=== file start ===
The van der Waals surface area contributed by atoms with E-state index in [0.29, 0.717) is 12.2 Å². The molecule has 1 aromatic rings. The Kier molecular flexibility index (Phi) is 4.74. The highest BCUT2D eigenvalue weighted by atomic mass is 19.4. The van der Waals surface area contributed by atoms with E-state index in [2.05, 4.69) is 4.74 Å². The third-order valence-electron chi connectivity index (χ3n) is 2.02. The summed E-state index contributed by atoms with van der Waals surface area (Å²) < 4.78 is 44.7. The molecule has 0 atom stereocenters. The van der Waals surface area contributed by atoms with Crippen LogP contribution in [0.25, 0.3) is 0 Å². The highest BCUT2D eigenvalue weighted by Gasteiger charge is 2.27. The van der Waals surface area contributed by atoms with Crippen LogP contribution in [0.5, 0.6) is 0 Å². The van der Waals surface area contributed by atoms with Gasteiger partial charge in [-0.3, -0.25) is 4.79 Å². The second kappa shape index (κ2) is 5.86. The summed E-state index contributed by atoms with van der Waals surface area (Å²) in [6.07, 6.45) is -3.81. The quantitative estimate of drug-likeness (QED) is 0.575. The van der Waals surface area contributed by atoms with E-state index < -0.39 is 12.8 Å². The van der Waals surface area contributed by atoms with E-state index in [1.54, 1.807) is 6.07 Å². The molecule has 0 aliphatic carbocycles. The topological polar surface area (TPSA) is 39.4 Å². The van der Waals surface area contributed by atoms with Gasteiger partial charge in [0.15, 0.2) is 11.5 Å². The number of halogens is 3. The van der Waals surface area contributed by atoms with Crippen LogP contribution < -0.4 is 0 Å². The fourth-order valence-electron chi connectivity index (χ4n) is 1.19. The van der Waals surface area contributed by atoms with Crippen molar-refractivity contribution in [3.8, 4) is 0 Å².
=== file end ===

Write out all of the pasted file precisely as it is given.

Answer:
The van der Waals surface area contributed by atoms with E-state index in [0.29, 0.717) is 12.2 Å². The molecule has 1 aromatic rings. The Kier molecular flexibility index (Phi) is 4.74. The highest BCUT2D eigenvalue weighted by atomic mass is 19.4. The van der Waals surface area contributed by atoms with E-state index in [2.05, 4.69) is 4.74 Å². The third-order valence-electron chi connectivity index (χ3n) is 2.02. The summed E-state index contributed by atoms with van der Waals surface area (Å²) < 4.78 is 44.7. The molecule has 0 atom stereocenters. The van der Waals surface area contributed by atoms with Crippen LogP contribution in [0.25, 0.3) is 0 Å². The highest BCUT2D eigenvalue weighted by Gasteiger charge is 2.27. The van der Waals surface area contributed by atoms with Crippen LogP contribution in [0.5, 0.6) is 0 Å². The van der Waals surface area contributed by atoms with Gasteiger partial charge in [-0.3, -0.25) is 4.79 Å². The second kappa shape index (κ2) is 5.86. The summed E-state index contributed by atoms with van der Waals surface area (Å²) in [6.07, 6.45) is -3.81. The quantitative estimate of drug-likeness (QED) is 0.575. The van der Waals surface area contributed by atoms with E-state index < -0.39 is 12.8 Å². The van der Waals surface area contributed by atoms with E-state index in [1.54, 1.807) is 6.07 Å². The molecule has 0 aliphatic carbocycles. The topological polar surface area (TPSA) is 39.4 Å². The van der Waals surface area contributed by atoms with Gasteiger partial charge in [0.15, 0.2) is 11.5 Å². The number of halogens is 3. The van der Waals surface area contributed by atoms with Crippen LogP contribution < -0.4 is 0 Å². The fourth-order valence-electron chi connectivity index (χ4n) is 1.19. The van der Waals surface area contributed by atoms with Crippen molar-refractivity contribution in [3.8, 4) is 0 Å².